I want to display an HTML form containing labelled text fields, like this:

      First Name:  [_____________]
       Last Name:  [_____________]
   Date of Birth:  [________]

My obvious approach is to use a <TABLE> and simply place the labels and text fields in its cells, but is there a better way, e.g. a CSS-based approach?


  1. I'm looking for a way that reduces the verbosity in the HTML file.
  2. And yes, I'm looking for auto-sizing of the labels. See a related question about wrapping labels

If you need the labels to the left of the fields like that, just go ahead and use a table. Not only do tables degrade nicely on older browsers, but they auto-size the column of labels to the text in them (assuming you use white-space: no-wrap on the cells containing the labels, and/or — and this is true heresy — the trusty old nowrap attribute on the th tag), they handle being made fairly narrow well, and they're easy. Make each label cell a header and each field cell a normal cell. And it's a pain, but make sure the labels really are labels and link to their fields, because accessibility matters, even if (perhaps especially if) you're using a table non-semantically.

I'd love to hear about CSS solutions that auto-size the label columns, handle being narrow well, and don't involve 18 hacks to deal with inconsistencies across browsers. I'd be thrilled to see them. But every time I've looked (and that's several), it's still been a gap. A gap that needs filling, IMV, so we can stop doing this without wearing hairshirts.

For anyone reading who doesn't need the labels to the left like that, check out jball's answer for a good-looking, semantic alternative.

  • 1
    @doublep: Not intended that way, but I understand how you could read it that way. (No call for swearing, though.) But for clarity: I do not think anyone who wants to downvote this is a clod. May 25 '10 at 21:22
  • 9
    @T.J.: It's a matter of principle. Tables are not for layout. Ever.
    – Josh K
    May 25 '10 at 21:27
  • 2
    +1 for me. The point of the CSS push was not to get rid of all <table/> s, it was to stop using <table/> s to render non-tabular layouts. But if you are actually rendering a table... use a <table/>! It's the semantically correct choice.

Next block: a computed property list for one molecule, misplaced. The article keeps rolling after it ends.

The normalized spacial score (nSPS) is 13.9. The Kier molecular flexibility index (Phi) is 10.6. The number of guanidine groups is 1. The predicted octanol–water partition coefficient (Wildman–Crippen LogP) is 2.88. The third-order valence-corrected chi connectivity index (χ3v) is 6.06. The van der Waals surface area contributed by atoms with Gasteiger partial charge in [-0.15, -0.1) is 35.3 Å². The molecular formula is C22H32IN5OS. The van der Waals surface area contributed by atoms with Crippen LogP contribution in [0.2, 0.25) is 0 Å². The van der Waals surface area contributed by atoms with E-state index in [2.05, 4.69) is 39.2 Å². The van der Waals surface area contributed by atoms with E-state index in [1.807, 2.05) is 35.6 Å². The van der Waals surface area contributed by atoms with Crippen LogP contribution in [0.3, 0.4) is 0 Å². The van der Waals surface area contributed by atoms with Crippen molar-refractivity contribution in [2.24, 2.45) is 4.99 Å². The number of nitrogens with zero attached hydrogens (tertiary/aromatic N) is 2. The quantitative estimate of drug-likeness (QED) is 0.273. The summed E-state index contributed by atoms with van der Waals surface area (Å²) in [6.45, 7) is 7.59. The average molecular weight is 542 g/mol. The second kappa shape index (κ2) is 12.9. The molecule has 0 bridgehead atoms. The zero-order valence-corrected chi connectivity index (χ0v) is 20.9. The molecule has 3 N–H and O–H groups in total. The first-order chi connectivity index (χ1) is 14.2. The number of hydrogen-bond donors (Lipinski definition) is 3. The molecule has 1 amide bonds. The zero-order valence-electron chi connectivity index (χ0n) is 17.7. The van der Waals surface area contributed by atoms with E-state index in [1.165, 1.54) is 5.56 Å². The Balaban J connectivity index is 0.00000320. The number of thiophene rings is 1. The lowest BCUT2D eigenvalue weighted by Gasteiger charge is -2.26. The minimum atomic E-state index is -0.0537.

– roufamatic
    May 25 '10 at 21:46
  • 3
    @Josh: You're right, tables aren't for layout. Except that using tables for forms is perfectly semantic, since forms are tabular data. And as a general point, the term "pure CSS" makes me want to pull my hair out. By definition, a pure CSS website is a nonexistent concept. May 27 '10 at 13:25
  • 5
    @Josh: Not to drag this out (esp. since I originally agreed that this was not a semantic use of tables), but Goat and roufamatic have an interesting point. If I had a series of rows where the th contained (say) "First name:" and the following td contained "Sam", the next row's th was "Last name:" and was followed by td = "Samson", that would be tablular data. So why is it not tabular data if the "Sam" and "Samson" are fields? It's an interesting question... May 27 '10 at 15:04

In terms of usability and if vertical space is not a limiting factor, a list of fields with the label above each field is the quickest to read and fill out, and can be done aesthetically. See many of the usability studies on the web for more info, eg. http://www.lukew.com/resources/articles/web_forms.html

  • +1 for LukeW, but I'd like to keep labels right-aligned to the left, one of the practices his study advocates for casual users. May 25 '10 at 21:30
  • +1 I'm a big fan of these when you can do them, not (only) for semantic markup reasons, but for aesthetic reasons. They just look good. May 25 '10 at 21:57
  • 4
    +1 for referencing "usability studies" on a question where I'd have expected the focus to be on the table-layouts holy war May 25 '10 at 22:57

I'd like to use definition lists (<dl>) they tends to be semantically correct. A label is defined by an user input. It has sense to me. <dl> expresses semantic contents more accurately than a table.

    <dt><label for="name>Name</label></dt>
    <dd><input type="text" id="name" /></dd>

    <dt><label for="email>Email</label></dt>
    <dd><input type="text" id="email" /></dd>

Here is an example